Thursday 25 October 2018 10:13am
Associate Professor Nicola Taylor, Professor Mark Henaghan and Dr Megan Gollop researched New Zealanders' views and understanding of the division of relationship property.
Some aspects of the law determining how relationship property is divided when a couple splits is out of touch with contemporary New Zealand and should change to reflect current values, University of Otago researchers believe.
The interdisciplinary research team, led by Otago’s Associate Professor Nicola Taylor, Professor Mark Henaghan and Dr Megan Gollop, and funded by the Michael and Suzanne Borrin Foundation, set out to find what views New Zealanders held on the division of relationship property on separation.
The Law Commission is currently reviewing the Property (Relationships) Act 1976 (PRA) and the research project was undertaken to help inform its work. The Commission is publishing a paper outlining its preferred approach to key issues next week and will be making its final recommendations to the Minister of Justice in 2019.
Associate Professor Taylor, Director of the Children’s Issues Centre at Otago, says it is the first time that research seeking the public’s views on the PRA has occurred since the Act’s inception.
The general rule of the Act is that relationship property should be divided equally between two partners if they separate.
“However, there have been dramatic demographic and social changes in New Zealand over the past 40 years, including the ways in which relationships and families form and function.
“Post-separation financial arrangements have a significant influence on family members going forward, and especially on children’s adjustment and well-being. Having a better understanding of how New Zealanders regard the impact and fairness of the law is important,” she says.
The first phase of the project involved a nationwide telephone survey of 1361 people, conducted earlier this year.
“The research reveals that some areas of the current law do not align with people’s expectations of fairness in contemporary New Zealand, and indicates directions for reform on that basis,” Associate Professor Taylor says.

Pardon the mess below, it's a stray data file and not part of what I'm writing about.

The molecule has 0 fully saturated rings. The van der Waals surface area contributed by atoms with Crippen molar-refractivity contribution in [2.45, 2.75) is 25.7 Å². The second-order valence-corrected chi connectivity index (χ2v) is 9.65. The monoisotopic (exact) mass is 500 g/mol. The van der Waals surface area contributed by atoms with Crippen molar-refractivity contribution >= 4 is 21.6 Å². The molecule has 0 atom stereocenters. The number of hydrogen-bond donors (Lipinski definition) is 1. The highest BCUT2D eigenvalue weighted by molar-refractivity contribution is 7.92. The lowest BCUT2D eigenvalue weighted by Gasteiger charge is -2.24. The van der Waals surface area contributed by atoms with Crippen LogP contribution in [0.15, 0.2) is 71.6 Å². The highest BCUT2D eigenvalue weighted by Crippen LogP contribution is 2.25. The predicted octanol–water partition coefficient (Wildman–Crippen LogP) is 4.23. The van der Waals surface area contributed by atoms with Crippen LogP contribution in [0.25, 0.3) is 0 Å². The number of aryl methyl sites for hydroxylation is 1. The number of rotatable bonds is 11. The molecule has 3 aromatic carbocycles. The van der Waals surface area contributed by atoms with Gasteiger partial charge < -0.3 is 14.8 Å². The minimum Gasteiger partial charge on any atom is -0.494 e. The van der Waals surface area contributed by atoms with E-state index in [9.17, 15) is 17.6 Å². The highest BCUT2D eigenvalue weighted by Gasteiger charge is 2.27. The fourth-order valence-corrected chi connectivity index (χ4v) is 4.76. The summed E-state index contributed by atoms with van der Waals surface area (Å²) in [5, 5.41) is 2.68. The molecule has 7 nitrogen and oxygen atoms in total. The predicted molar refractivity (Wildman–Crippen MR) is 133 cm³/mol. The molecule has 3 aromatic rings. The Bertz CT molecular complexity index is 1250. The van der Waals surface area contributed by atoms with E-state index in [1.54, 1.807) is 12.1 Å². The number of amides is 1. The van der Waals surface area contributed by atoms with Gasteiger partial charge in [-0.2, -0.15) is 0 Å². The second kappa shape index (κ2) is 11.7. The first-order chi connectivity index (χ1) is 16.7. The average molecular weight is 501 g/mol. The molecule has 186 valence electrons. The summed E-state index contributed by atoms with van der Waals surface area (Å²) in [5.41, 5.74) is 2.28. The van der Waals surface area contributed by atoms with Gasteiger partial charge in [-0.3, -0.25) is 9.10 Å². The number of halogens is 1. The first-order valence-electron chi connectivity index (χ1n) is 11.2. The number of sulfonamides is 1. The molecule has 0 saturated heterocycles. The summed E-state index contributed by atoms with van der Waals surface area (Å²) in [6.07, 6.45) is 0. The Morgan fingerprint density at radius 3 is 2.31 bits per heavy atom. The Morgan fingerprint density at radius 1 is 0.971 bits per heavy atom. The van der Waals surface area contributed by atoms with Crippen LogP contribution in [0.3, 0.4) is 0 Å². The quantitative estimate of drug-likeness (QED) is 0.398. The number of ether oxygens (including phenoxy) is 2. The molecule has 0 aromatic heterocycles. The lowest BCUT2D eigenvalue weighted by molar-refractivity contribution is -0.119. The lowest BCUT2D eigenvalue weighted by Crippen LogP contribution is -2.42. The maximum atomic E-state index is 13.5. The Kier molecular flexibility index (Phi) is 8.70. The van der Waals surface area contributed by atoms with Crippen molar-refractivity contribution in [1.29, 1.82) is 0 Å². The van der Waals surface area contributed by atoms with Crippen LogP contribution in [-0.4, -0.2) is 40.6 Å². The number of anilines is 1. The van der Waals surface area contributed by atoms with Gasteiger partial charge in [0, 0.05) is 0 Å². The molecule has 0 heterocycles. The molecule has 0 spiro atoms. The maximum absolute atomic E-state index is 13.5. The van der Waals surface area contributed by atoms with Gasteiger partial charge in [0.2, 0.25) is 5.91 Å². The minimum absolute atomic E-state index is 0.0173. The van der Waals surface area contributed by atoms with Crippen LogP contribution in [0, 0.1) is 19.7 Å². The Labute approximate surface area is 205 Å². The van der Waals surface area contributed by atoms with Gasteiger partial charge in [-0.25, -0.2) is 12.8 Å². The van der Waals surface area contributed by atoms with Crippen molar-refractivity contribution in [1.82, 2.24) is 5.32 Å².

There was high public awareness and general support for equal sharing of relationship property following separation, but fewer than half of respondents knew it applied to all couples who had lived together for three years or longer.
Eighty-eight per cent of respondents who supported equal sharing also believed a departure from it would, in certain situations, allow for a fairer result.
“This suggests some aspects of the PRA’s ‘one size fits all’ model may no longer be appropriate,” she says.
The majority of respondents thought property brought into the relationship, such as a family home or money used as a deposit on a family home, should not be shared the same way as property acquired during the relationship.
There was also support for provisions that redress economic disparities following separation, such as when one person’s earning potential is impaired because they stopped work to care for children during the relationship. This is already a feature in the PRA, but is difficult to access in practice.
Another key finding was the diversity of views on when the PRA should apply. Sixty per cent of respondents thought it should apply to all couples who live together for more than three years, but some thought it should apply sooner when other factors, such as marriage and having children together, were considered.
“These results highlight the different ways in which people think about commitment, and suggest that a more nuanced approach to establishing eligibility under the PRA might be appropriate,” Associate Professor Taylor says.
A concerning issue to come out of the research was the number of people who used informal oral and written agreements to try to “opt out” of the equal sharing law, by way of a makeshift pre-nuptial agreement.
“We’re not sure couples appreciate that, for their agreement to be binding under the law, each partner requires independent legal advice and a certified agreement,” she says.
The next phase of the research project will involve a nationwide online survey and individual interviews with New Zealanders who have experience of dividing relationship property after separation and resolving any disputes that arise.
Michelle Wanwimolruk, the Michael and Suzanne Borrin Foundation’s Philanthropic Advisor, describes the project as important socio-legal research.
“It is a great example of inter-disciplinary research that can impact the lives of everyday New Zealanders. As a grant-maker, we are excited to see this research contributing to the process of law reform in New Zealand,” she says.
The team will present key findings of the first research phase at a two-hour seminar in Wellington on 30 October 2018.
For more information about the research, contact:
Associate Professor Nicola Taylor
Alexander McMillan Chair in Childhood Studies
University of Otago
Professor Mark Henaghan
Faculty of Law
University of Otago
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